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El Forum

[eluser]CroNiX[/eluser]
I do believe everybody who posted "actually tried to help".

El Forum

[eluser]Yunohoo[/eluser]
I'm sure you're saying something because you're taking personal offense since you know your post was one of those that weren't helpful at all. You suggested me to not use CI if I was going to make my own classes, was that the best help you had to offer? Doubt it.

Nobody besides Aken focused on my actual issue. People told me ways to work around my issue, but besides him not one other person actually focused on my issue.

That's why I said "actually", to show the one or two others that tried to help gratitude. You and one other did not help with my issue in the slightest and were quite rude in this matter.

This is a support forum, not a suggest ideas you think are better forum. This topic should have been closed after my last post.

El Forum

[eluser]CroNiX[/eluser]
If you say so, good sir.

El Forum

[eluser]Aken[/eluser]
Yunohoo, telling people that don't know you or what you're working on to "not assume" is nearly impossible, because the only info we have to understand your problem is what you've posted in this forum. We don't know what else you're planning on adding or changing, what level of experience you have, or anything else. So try not to get offended if someone expresses an opinion based on what limited information they have available. CroNIX didn't tell you not to use CI, he said he doesn't see why you would use CI if you didn't utilize the native features. Again, he doesn't know that you already are for another kind of session. And trust me, we all see some awful code come through here and very few people are willing to take constructive criticism, even if that means telling them to go back to the basics.

Regarding your issue, let me try to break down the process that is happening in CodeIgniter, and why it isn't "working" in the sense that you're expecting.

1) You access your admin section via the admin/index controller/method. The session library is loaded, and _session_id is empty (NULL). The session constructor tries to find a matching session value (which should be fixed - it should only look for a value if one exists). It does NOT, so nothing else happens.

2) Your index() method looks for a valid session. It does not find one, so it calls the admin_login() method.

3) Ignoring the POST check (since we don't have any POST data), we skip to some variable assignments and loading of a view. Your login form is shown on the page. I am under the impression that the login form will be processed in the same admin_login() method.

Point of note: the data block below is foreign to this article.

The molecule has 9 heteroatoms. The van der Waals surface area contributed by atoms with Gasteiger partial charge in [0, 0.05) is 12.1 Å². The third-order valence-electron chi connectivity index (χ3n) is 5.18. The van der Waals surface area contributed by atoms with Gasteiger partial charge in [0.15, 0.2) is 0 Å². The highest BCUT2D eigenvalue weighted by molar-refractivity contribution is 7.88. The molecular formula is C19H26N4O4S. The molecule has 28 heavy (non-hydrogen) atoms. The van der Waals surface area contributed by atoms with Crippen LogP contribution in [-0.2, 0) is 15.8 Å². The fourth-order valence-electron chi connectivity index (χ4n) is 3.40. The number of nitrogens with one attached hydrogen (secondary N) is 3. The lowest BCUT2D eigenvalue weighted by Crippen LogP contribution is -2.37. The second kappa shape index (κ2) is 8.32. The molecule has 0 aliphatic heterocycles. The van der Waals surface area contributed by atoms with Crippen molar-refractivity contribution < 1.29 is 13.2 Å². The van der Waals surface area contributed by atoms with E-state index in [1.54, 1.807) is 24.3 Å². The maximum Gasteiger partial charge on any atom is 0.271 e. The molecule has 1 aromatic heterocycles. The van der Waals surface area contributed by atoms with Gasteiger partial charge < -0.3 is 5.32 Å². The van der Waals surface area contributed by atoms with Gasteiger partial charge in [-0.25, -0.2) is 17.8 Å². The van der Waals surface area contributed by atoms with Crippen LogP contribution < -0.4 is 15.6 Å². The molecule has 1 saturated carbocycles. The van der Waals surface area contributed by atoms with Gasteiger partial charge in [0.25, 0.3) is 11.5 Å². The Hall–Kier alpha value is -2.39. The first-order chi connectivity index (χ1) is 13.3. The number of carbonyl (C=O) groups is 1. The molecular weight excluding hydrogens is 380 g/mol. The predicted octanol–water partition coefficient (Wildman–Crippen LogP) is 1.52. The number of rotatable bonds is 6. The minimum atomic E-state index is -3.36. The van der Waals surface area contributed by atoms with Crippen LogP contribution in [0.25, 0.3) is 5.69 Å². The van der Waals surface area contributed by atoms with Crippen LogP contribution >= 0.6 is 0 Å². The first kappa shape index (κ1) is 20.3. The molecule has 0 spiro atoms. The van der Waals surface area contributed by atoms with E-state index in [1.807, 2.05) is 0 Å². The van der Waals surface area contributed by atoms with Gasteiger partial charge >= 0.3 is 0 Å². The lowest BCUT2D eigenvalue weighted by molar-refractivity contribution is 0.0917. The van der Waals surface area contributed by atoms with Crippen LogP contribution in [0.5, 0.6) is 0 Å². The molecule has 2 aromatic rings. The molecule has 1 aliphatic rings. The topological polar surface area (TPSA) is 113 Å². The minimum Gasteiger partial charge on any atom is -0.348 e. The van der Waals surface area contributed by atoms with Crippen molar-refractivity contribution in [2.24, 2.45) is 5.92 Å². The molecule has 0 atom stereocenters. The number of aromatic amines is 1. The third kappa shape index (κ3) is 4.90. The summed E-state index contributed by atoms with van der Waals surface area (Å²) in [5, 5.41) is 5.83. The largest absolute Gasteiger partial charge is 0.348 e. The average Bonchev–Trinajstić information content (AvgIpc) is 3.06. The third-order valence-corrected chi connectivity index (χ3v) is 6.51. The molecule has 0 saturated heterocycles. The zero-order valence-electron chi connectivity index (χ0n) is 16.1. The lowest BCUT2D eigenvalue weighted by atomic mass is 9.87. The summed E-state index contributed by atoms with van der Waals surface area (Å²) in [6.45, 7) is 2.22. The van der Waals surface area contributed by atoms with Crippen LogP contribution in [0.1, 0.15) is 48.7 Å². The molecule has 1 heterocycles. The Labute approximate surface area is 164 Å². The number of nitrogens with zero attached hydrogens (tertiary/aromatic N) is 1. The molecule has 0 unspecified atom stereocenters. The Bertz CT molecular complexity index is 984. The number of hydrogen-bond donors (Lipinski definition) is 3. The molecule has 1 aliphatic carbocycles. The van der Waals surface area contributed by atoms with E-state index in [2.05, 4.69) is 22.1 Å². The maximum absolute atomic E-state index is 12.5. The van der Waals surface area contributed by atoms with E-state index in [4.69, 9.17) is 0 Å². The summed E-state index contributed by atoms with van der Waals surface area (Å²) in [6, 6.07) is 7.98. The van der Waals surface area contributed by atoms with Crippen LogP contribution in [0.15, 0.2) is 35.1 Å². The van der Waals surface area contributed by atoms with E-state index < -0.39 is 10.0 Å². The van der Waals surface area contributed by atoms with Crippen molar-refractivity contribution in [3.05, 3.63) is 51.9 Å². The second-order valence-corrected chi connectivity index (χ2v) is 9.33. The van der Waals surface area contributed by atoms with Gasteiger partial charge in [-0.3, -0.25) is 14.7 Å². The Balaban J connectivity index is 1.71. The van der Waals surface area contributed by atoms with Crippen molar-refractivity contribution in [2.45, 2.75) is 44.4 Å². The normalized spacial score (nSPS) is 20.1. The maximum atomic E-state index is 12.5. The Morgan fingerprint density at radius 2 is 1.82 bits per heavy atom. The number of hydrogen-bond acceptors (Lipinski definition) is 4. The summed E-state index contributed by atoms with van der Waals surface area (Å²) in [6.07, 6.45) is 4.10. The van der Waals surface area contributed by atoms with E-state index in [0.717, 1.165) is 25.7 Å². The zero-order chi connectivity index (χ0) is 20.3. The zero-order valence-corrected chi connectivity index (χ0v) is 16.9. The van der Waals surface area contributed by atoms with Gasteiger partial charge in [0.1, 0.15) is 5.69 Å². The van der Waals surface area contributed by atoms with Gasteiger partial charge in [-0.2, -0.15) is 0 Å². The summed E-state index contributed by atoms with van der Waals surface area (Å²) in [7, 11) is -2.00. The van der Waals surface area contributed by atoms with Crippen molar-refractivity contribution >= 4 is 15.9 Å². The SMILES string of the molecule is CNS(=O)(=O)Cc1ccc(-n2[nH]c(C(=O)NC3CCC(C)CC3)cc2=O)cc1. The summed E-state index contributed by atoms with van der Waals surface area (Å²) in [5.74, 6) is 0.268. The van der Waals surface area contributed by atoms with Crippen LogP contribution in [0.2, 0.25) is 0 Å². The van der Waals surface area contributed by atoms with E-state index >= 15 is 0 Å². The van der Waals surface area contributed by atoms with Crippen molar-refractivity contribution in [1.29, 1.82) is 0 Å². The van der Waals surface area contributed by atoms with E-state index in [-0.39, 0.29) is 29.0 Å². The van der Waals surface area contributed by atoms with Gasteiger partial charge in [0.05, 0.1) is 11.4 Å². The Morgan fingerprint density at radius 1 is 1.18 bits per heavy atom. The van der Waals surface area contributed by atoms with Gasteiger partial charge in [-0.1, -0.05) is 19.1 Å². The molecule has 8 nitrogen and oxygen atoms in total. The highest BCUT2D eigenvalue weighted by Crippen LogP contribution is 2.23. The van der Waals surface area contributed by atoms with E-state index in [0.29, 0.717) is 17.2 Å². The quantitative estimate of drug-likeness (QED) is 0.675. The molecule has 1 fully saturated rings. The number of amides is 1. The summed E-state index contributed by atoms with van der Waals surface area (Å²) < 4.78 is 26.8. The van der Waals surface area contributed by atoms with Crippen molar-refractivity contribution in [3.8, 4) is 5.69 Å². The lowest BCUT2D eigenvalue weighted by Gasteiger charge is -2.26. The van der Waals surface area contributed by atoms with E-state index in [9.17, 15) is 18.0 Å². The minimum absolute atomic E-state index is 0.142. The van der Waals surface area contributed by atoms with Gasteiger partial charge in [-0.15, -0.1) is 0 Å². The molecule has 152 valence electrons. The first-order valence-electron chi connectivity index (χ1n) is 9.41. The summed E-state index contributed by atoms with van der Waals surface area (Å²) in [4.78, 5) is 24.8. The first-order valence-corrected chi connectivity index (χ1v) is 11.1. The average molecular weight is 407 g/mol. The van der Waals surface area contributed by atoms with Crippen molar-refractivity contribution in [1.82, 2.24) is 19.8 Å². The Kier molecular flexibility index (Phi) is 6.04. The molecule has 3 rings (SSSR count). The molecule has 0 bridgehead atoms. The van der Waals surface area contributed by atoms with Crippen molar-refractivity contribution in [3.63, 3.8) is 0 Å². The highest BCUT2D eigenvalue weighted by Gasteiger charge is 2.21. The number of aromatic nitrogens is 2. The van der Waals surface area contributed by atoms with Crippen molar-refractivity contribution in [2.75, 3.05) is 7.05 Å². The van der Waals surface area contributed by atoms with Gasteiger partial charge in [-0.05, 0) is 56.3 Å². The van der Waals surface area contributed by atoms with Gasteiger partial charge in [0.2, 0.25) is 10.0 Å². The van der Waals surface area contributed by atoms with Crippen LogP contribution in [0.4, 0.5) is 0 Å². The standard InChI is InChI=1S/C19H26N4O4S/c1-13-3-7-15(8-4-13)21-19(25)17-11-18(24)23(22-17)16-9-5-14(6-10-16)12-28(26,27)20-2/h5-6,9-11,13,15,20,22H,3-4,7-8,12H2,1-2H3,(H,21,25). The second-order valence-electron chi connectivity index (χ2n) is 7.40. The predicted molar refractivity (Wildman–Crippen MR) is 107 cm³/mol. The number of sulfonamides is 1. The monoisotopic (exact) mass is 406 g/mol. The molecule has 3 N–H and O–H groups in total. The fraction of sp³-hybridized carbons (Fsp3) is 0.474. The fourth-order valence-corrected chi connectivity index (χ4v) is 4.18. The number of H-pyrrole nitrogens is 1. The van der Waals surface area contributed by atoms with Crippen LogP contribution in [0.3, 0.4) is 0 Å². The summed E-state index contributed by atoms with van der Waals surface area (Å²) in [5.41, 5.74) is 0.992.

4) Your form is submitted. A new page is loaded. The session library is now newly instantiated. All of its properties have any default values, and the constructor runs again. Once again, it finds no matching session, so nothing happens.

5) Your admin_login() method is called. The "process" POST variable exists, so we process the login. The username and password are checked in the Admin::authorize() method. Let's say that the authorization is successful, and it returns a valid $user array.

6) Your admin_login() method receives the valid $user array. It creates the $session_id variable. You then successfully call the set_session() method, which assigns the _session_id property in your session library to the appropriate session ID. At this point, it is set and exists. That's the only change to the session library.

7) Your admin_login() method continues to set some data in the database. It then redirects the user to the admin homepage again. Upon redirecting, the _session_id property is GONE, because a new page load has occurred, and the class has been instantiated again, reverting to its default state.

8) End up right back at step 1.

Properties are only accessible to a class during a single instantiation. You are being confused by your example because the _session_id is NOT being passed through the page request. It is being created after the form is submitted and the page reloads. Try putting a redirect after you set the session ID and see if it's there after - it won't be.

Honestly, there's nothing wrong with using the standard session class to handle both regular users and admin users. Just make sure you set up the necessary checks and precautions. Adding a completely separate sessions class for admin is just making more redundant work for yourself. And what makes yours any more or less secure? Any methods someone could use to exploit the regular user session could be used to exploit your library. We're not saying don't use CI if you want to make your own libraries - that's absurd. We're saying why bother reinventing the wheel, when a perfectly good session class exists that will satisfy your needs perfectly fine.

Good luck with your project. Hopefully you learned something from this. I suggest reading more about OOP PHP, object properties and more on PHP.net - tons of useful information there that will help.
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